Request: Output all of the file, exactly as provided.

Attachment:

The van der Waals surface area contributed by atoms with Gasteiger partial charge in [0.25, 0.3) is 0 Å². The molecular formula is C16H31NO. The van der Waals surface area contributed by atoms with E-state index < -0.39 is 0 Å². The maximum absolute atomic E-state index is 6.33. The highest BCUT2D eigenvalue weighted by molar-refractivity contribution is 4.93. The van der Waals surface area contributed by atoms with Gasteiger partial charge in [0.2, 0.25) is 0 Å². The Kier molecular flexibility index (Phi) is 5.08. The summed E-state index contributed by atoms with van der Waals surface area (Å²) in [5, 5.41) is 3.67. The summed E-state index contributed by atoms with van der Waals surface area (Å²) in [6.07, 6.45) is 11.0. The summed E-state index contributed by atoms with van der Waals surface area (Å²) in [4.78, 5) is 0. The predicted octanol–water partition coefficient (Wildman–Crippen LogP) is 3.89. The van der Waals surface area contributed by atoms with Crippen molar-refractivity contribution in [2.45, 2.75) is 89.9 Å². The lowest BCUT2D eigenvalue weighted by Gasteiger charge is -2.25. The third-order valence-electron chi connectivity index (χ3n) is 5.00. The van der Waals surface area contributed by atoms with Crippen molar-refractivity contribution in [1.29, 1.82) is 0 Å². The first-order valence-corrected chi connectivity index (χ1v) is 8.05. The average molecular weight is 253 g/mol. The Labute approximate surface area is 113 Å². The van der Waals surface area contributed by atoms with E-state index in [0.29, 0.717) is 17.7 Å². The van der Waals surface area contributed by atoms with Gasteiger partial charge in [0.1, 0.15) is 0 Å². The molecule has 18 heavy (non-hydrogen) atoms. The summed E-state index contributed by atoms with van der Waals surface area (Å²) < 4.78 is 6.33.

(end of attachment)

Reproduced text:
The van der Waals surface area contributed by atoms with Gasteiger partial charge in [0.25, 0.3) is 0 Å². The molecular formula is C16H31NO. The van der Waals surface area contributed by atoms with E-state index < -0.39 is 0 Å². The maximum absolute atomic E-state index is 6.33. The highest BCUT2D eigenvalue weighted by molar-refractivity contribution is 4.93. The van der Waals surface area contributed by atoms with Gasteiger partial charge in [0.2, 0.25) is 0 Å². The Kier molecular flexibility index (Phi) is 5.08. The summed E-state index contributed by atoms with van der Waals surface area (Å²) in [5, 5.41) is 3.67. The summed E-state index contributed by atoms with van der Waals surface area (Å²) in [6.07, 6.45) is 11.0. The summed E-state index contributed by atoms with van der Waals surface area (Å²) in [4.78, 5) is 0. The predicted octanol–water partition coefficient (Wildman–Crippen LogP) is 3.89. The van der Waals surface area contributed by atoms with Crippen molar-refractivity contribution in [2.45, 2.75) is 89.9 Å². The lowest BCUT2D eigenvalue weighted by Gasteiger charge is -2.25. The third-order valence-electron chi connectivity index (χ3n) is 5.00. The van der Waals surface area contributed by atoms with Crippen molar-refractivity contribution in [1.29, 1.82) is 0 Å². The first-order valence-corrected chi connectivity index (χ1v) is 8.05. The average molecular weight is 253 g/mol. The Labute approximate surface area is 113 Å². The van der Waals surface area contributed by atoms with E-state index in [0.29, 0.717) is 17.7 Å². The van der Waals surface area contributed by atoms with Gasteiger partial charge in [0.1, 0.15) is 0 Å². The molecule has 18 heavy (non-hydrogen) atoms. The summed E-state index contributed by atoms with van der Waals surface area (Å²) < 4.78 is 6.33.